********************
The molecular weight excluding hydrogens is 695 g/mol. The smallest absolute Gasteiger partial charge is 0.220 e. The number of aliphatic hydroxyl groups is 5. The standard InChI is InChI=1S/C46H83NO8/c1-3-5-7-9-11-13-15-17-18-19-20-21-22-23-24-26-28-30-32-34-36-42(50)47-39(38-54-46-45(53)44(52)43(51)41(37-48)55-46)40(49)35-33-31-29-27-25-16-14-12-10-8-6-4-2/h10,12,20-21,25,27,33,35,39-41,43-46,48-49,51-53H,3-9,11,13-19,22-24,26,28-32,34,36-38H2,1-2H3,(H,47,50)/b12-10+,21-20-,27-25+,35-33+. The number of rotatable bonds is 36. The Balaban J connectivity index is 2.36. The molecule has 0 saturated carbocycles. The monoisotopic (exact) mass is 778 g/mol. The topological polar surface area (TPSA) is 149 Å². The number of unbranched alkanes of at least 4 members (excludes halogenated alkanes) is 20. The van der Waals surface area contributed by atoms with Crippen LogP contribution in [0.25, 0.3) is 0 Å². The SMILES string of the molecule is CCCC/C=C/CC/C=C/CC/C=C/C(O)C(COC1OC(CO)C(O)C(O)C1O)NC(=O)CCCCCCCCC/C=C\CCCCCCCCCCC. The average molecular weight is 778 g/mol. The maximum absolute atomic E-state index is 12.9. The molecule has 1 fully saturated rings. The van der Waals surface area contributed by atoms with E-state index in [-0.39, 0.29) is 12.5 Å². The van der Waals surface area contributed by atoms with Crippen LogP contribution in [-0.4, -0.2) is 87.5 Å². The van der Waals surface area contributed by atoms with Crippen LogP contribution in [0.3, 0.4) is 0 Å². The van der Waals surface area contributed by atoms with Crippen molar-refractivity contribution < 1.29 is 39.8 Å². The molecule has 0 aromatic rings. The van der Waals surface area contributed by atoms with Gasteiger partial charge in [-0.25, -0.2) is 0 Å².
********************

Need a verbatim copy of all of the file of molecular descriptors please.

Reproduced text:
The molecular weight excluding hydrogens is 695 g/mol. The smallest absolute Gasteiger partial charge is 0.220 e. The number of aliphatic hydroxyl groups is 5. The standard InChI is InChI=1S/C46H83NO8/c1-3-5-7-9-11-13-15-17-18-19-20-21-22-23-24-26-28-30-32-34-36-42(50)47-39(38-54-46-45(53)44(52)43(51)41(37-48)55-46)40(49)35-33-31-29-27-25-16-14-12-10-8-6-4-2/h10,12,20-21,25,27,33,35,39-41,43-46,48-49,51-53H,3-9,11,13-19,22-24,26,28-32,34,36-38H2,1-2H3,(H,47,50)/b12-10+,21-20-,27-25+,35-33+. The number of rotatable bonds is 36. The Balaban J connectivity index is 2.36. The molecule has 0 saturated carbocycles. The monoisotopic (exact) mass is 778 g/mol. The topological polar surface area (TPSA) is 149 Å². The number of unbranched alkanes of at least 4 members (excludes halogenated alkanes) is 20. The van der Waals surface area contributed by atoms with Crippen LogP contribution in [0.25, 0.3) is 0 Å². The SMILES string of the molecule is CCCC/C=C/CC/C=C/CC/C=C/C(O)C(COC1OC(CO)C(O)C(O)C1O)NC(=O)CCCCCCCCC/C=C\CCCCCCCCCCC. The average molecular weight is 778 g/mol. The maximum absolute atomic E-state index is 12.9. The molecule has 1 fully saturated rings. The van der Waals surface area contributed by atoms with E-state index in [-0.39, 0.29) is 12.5 Å². The van der Waals surface area contributed by atoms with Crippen LogP contribution in [-0.4, -0.2) is 87.5 Å². The van der Waals surface area contributed by atoms with Crippen LogP contribution in [0.3, 0.4) is 0 Å². The van der Waals surface area contributed by atoms with Crippen molar-refractivity contribution < 1.29 is 39.8 Å². The molecule has 0 aromatic rings. The van der Waals surface area contributed by atoms with Gasteiger partial charge in [-0.25, -0.2) is 0 Å².